The rupee could come under serious pressure if Reserve Bank Governor Raghuram Rajan’s term is not renewed by the Narendra Modi government, says global brokerage CLSA. Dr Rajan’s three-year term as RBI governor will come to an end in September 2016.
“The biggest risk to currency market is if Rajan’s term is not renewed,” wrote CLSA analyst Christopher Wood in his widely tracked “Greed & Fear” newsletter.
Dr Rajan took charge of India’s central bank in September 2013, when the country was in the midst of a currency crisis, with the rupee hitting a record low of 68.85 per dollar.
Within days of Dr Rajan’s appointment as RBI chief, the rupee stabilized, and later staged a dramatic reversal to rise to 61-62 per dollar by November 2013.
The strong rally in the rupee propelled the domestic stock markets to an all-time high in November 2013.
During Dr Rajan’s tenure as RBI governor, the rupee has outperformed its global peers.
The rupee may have weakened against the dollar in nominal terms, but at real effective exchange rates, it appreciated by 5.5 per cent in 2014-15 and 3 per cent in 2015-16, Finance Minister Arun Jaitley told Parliament earlier this week.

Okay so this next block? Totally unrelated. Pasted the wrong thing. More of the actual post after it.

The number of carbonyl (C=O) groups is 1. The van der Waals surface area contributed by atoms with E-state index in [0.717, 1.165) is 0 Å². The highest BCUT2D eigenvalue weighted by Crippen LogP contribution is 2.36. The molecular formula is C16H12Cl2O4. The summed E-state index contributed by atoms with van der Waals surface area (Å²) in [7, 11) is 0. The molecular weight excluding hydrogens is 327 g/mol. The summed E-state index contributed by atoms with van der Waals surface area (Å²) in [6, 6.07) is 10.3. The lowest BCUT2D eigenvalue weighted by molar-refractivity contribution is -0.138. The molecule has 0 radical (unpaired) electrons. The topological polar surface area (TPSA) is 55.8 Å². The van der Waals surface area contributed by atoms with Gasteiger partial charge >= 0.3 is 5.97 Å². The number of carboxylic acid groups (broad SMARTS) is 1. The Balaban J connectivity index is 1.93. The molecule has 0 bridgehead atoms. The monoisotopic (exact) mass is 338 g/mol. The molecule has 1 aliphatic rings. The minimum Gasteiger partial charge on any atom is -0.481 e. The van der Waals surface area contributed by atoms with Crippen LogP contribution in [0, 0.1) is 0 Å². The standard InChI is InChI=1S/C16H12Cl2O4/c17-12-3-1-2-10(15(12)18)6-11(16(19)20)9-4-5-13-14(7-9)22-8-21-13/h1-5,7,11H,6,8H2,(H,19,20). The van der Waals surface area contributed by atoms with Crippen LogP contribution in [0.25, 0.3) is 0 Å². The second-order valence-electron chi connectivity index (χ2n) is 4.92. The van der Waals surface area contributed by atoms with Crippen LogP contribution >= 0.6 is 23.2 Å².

Dr Rajan has also been widely praised for doggedly pursuing high inflation that kept interest rates at elevated levels and weighed on economic growth.
However, speculation about him not getting a second term as RBI governor has gained ground after Dr Rajan compared India to “the one-eyed man” being king in the “land of the blind”.
His comment was criticised by Minister of State For Finance Jayant Sinha and Commerce Minister Nirmala Sitharaman, who said Dr Rajan should have chosen his words more carefully.
Finance Minister Arun Jaitley has repeatedly declined to comment on whether the government will extend Dr Rajan’s term.